The second chief master sergeant of the Air Force, Donald L. Harlow, died at Arlington (Va.) Hospital June 18, 1997. He was 76.
Harlow served as the Air Force's senior enlisted person from Aug. 1, 1969, until his retirement Sept. 30, 1971. He was the only enlisted person to receive the Order of the Sword.
Born in Waterville, Maine, Harlow enlisted in the Army Air Corps in August 1942 and first served as an armament and gunnery instructor at Eagle Pass, Texas. He cross-trained into personnel in 1945 and left active duty in February 1946. He was recalled to Air Force active duty in 1950 during the Korean War and remained on active duty until his retirement.
Harlow served mostly as a personnel troop but also delved into club management during his assignments, which included stints in Morocco; Stead Air Force Base, Nev.; Southern Methodist University in Dallas; Pease AFB, N.H., and Paris.
“The Air Force has lost one of its great leaders — a pioneer in Air Force history who made significant contributions to our service and our country,” said CMSAF Eric W. Benken. “Don Harlow was a sergeant major in the Air Force vice chief of staff's office when the first chief master sergeant of the Air Force was selected. He began supporting this office from day one and never stopped.
“When he left active duty in 1971, he continued supporting the Air Force in every way,” Benken said. “The chief was a regular visitor at our professional military education school graduations and awards banquets around the country, helping Air Force people understand our past and providing guidance to help with future challenges.
“I will always remember Don as an outstanding chief, a great American, and a dear friend.”
Harlow once told a reporter he was surprised when he was selected serve as the chief master sergeant of the Air Force.
“There were 20 other people in the running, but there were four chiefs that I specifically remember. I said to myself, ‘They are the best for the job as far as I'm concerned.' But, I went through the interview and returned to work, never dreaming I would be selected,” he said.
Once in office, Harlow said he learned some tough lessons.
“You go out to all the bases and meet with all the chiefs and you think they're going to jump up and do what you want because you're the CMSAF,” he said. “Well, it doesn't happen that way.”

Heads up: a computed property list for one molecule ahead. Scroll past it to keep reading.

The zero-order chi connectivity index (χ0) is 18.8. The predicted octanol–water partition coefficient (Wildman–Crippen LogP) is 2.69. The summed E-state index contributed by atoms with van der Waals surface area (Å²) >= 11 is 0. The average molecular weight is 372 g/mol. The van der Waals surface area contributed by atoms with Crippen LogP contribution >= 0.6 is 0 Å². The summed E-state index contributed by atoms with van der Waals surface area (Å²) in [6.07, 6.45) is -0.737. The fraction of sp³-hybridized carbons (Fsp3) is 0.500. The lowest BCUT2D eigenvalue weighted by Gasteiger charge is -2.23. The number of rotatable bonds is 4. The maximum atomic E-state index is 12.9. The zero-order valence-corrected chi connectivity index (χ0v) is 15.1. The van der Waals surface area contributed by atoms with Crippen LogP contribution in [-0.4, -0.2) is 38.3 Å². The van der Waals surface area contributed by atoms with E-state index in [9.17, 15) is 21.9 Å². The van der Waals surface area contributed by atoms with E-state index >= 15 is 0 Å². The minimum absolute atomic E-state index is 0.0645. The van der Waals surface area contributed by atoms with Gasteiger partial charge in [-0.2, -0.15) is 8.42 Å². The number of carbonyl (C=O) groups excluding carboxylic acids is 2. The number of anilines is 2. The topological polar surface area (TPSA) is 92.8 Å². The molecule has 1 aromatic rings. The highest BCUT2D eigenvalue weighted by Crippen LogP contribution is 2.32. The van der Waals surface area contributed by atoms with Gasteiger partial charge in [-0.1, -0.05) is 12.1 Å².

“Those people don't necessarily admire you. Some are envious. You can see it in their eyes when they look at you across the table. They think they should be CMSAF because they're just as good as you. And some of them are right. They are just as good as you.
“So you have to show them why they should help you,” he said. “You have to sell yourself each time.”
He also quickly found the commanders didn't trust him or his position that was still new to the Air Force.
“They thought I was going to spy on them, tattle and get them in trouble. (First CMSAF Paul) Airey had a tough job, being the first, because many general officers would tell him, ‘I want you to know I voted against this position. We don't need guys like you running around the Air Force creating problems.'”
During the Vietnam War, Harlow guided his attention where he thought itwas most needed — to the young troops and their problems. There were assignment concerns and promotion problems, and he listened to them all, took good notes and reported his findings to the chief of staff.
He was known for his blunt honesty. When a young airmen told the chief he was getting out because he wanted to let his hair grow long, Harlow said he told the troop, “‘I wish you well.' I think he wanted me to give him a sales pitch, but it was a stupid reason to leave the Air Force.”
When Harlow retired in 1971, he was well armed with knowledge of the AirForce system, and he waged war where he thought it would make the most difference — on Capitol Hill. As the senior lobbyist for the Air Force Sergeants Association, he took his messages to the House of Representatives and Senate and was well known, as he had been in the Air Force, for getting results.
“I learned while I was in the position of CMSAF that a lot of things could not be resolved administratively within the Air Force or the Department of Defense,” he said at that time. “They had to go to Congress. I saw problems that needed to be corrected and could only be through legislation.”
Tenacity is among the skills he attributed to his success — both in the military and on Capitol Hill.
Harlow was most proud of the fact that he served as CMSAF and as a lobbyist at a time when someone had to fight for enlisted equality. As a lobbyist, his cause was to sell Congress on the idea that pay and benefits of enlisted men and women must be improved.
“I wanted to change the way that too many powerful people in Washington thought about enlisted men and women. Enlisted people were viewed as second-class citizens by some.”
Harlow and others got congressional leaders to listen, and the quality of life for enlisted members began to improve. His contributions were key to several victories, including establishment of the Survivor Benefit Plan and saving the federal subsidy for commissaries.
He also relied on his sense of humor when things got tough. It is humor, Harlow said, that helped him stay young.
He is survived by his wife, Dorothy, and two daughters, Pamela Harlow of Hermosa Beach, Calif., and Penny Murphy of Corvallis, Ore.
Funeral arrangements at Arlington National Cemetery, Va., are pending.
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Michael Robert Patterson was born in Arlington and is the son of a former officer of the US Army. So it was no wonder that sooner or later his interests drew him to American history and especially to American military history. Many of his articles can be found on renowned portals like the New York Times, Washingtonpost or Wikipedia.
Reviewed by: Michael Howard